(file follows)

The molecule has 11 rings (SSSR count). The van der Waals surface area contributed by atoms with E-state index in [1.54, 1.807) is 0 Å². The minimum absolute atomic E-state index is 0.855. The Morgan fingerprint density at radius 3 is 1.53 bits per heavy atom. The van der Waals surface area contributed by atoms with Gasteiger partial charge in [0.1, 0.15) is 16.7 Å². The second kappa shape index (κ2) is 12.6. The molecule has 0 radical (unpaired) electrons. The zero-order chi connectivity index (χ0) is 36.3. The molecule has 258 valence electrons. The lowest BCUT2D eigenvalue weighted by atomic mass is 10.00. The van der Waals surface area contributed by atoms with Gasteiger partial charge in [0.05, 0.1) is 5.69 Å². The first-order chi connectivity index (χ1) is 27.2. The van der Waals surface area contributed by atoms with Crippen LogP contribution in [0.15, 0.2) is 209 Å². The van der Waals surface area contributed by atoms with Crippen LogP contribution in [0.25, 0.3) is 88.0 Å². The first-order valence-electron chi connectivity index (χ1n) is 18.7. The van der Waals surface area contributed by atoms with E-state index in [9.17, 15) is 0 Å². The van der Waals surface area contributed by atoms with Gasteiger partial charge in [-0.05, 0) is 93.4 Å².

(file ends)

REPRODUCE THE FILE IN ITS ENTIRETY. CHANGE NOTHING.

The molecule has 11 rings (SSSR count). The van der Waals surface area contributed by atoms with E-state index in [1.54, 1.807) is 0 Å². The minimum absolute atomic E-state index is 0.855. The Morgan fingerprint density at radius 3 is 1.53 bits per heavy atom. The van der Waals surface area contributed by atoms with Gasteiger partial charge in [0.1, 0.15) is 16.7 Å². The second kappa shape index (κ2) is 12.6. The molecule has 0 radical (unpaired) electrons. The zero-order chi connectivity index (χ0) is 36.3. The molecule has 258 valence electrons. The lowest BCUT2D eigenvalue weighted by atomic mass is 10.00. The van der Waals surface area contributed by atoms with Gasteiger partial charge in [0.05, 0.1) is 5.69 Å². The first-order chi connectivity index (χ1) is 27.2. The van der Waals surface area contributed by atoms with Crippen LogP contribution in [0.15, 0.2) is 209 Å². The van der Waals surface area contributed by atoms with Crippen LogP contribution in [0.25, 0.3) is 88.0 Å². The first-order valence-electron chi connectivity index (χ1n) is 18.7. The van der Waals surface area contributed by atoms with E-state index in [9.17, 15) is 0 Å². The van der Waals surface area contributed by atoms with Gasteiger partial charge in [-0.05, 0) is 93.4 Å².